By Andrea Lillo
Consumers wanting a fresh look for their homes find wall decor one easy way to decorate, and the new products in this category have something for every type of interior. A piece of redwood, a natural metal finish, a scenic background image from a popular children’s film—all are among the latest products recently introduced by manufacturers for the market.
Whether customers prefer traditional or contemporary decor is debated among manufacturers; however, one of the overriding themes in both categories was natural elements, as people still want to incorporate the outdoors in.
Some companies see consumers turning more toward traditional decor, especially during shaky economic times. “This year, people are playing it safer,” said Amy Mai, designer, PTM Images. “They don’t want to buy contemporary.”
Retailers may have grown their contemporary assortments and shrunken their traditional ones, and that may have been a mistake, said Jonathan Bass, president, PTM Images, whose core customer buys under-glass art. “The retailer went to too much alternative,” he said. “It’s harder to decorate with alternative art than traditional under-glass art.”
John Sterling, president of Sterling Industries, agreed. While Sterling’s wall decor product is mostly mirrors, Sterling said that he’s “tried unique, but people want the basics.” He added that some trends work. A zebra mirror, for example, is one of the company’s biggest sellers. “Just because something is traditional doesn’t mean we can’t follow trends or motifs,” he said.
At the Las Vegas Market, PTM Images expanded its Disney line with a group of giftable artwork. With not a Mickey or Donald in sight, the new line focuses on the background of popular Disney films, such as Johnny Appleseed, Sleeping Beauty and Mulan. “Adults don’t relate to Mickey and Minnie but they bonded with Disney films in some way when they were children,” said Bass. With this art, “it’s having part of a classic film, such as The Lion King, that is not hokey.”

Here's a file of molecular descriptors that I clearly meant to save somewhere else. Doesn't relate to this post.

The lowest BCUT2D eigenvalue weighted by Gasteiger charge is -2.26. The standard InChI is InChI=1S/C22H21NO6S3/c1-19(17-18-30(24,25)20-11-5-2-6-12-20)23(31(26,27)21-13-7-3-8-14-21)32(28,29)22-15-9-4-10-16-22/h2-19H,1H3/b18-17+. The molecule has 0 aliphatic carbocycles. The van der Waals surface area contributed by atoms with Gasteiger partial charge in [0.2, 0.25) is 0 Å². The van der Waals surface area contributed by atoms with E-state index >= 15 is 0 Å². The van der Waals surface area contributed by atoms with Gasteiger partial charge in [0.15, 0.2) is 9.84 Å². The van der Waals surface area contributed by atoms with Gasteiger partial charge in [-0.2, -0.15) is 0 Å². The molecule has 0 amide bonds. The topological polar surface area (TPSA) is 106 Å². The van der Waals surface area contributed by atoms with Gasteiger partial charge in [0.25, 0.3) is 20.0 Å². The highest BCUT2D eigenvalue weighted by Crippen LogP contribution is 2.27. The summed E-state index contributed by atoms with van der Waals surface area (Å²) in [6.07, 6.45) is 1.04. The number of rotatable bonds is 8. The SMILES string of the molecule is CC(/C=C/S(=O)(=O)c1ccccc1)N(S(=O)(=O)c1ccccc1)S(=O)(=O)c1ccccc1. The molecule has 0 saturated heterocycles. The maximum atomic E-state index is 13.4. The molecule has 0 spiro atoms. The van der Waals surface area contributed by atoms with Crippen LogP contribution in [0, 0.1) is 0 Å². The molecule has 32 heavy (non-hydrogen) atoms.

About 40 new SKUs are in the giftable line, retailing from $50 to $500, while PTM also expanded its main Disney line with another 90 SKUs.
For those companies that concentrate on contemporary, going natural is the key.
“I see metals having more natural finishes,” whether that’s steel, copper or brass, said artist BJ Keith, who has created products for Artisan House for 30 years. “For years, everything was very colorful,” she added. Now, “the bright colors are gone.”
Artisan House celebrated its 45th year in business offering metal works of art and at the Las Vegas Market added more than 50 new items to the line, as well as expanded into the wall clock category with three pieces. Some of the introductions were from Keith including Organic, a modern design made of multiple layers of copper plated steel and ground steel; Formation, which resembles layers of grounded steel rock; and Nautical, made of ground steel and brass.
Gift and accessories company New View also sees the growing appeal of metals in wall decor, one of its main categories. “We really think metal is a big trend in the market,” said Donna Donat, vice president, design. “And the way we approach it is unique.” With such subjects as coastal and nature themes and sentiments, the line uses natural finishes, as well as a high-gloss, “almost ceramic” finish, Donat said. “It’s all about the finishes.”
New View concentrates on smaller pieces and competitive price points, which are “no brainers for the customer,” Donat said. Price points are generally $19.99 and below, while sizes range from 9-inch square to 24-inch square pieces. Donat also sees more multi-packed items, which “feels value oriented.”
At The Phillips Collection, wall decor is not subtle and small. “Perhaps we have trended towards colossal pieces because of their impact and ‘wow’ factor,” said Jason Phillips, vice president. The category has always been the company’s “bread and butter.”
At the recent Las Vegas Market, the company showed its galvanized group of circles made of recycled oil drums that were sanitized and eroded, that retail for $35 for each circle, Phillips said. “We’re on a big eco kick.” The Redwood Collection by Daryl Stokes uses wood from California’s wild fires and includes wall decor along with freestanding sculptures and tables.
Another trend, items that mix rough organics with smooth and shiny metallics, will also be seen more in the line, Phillips added.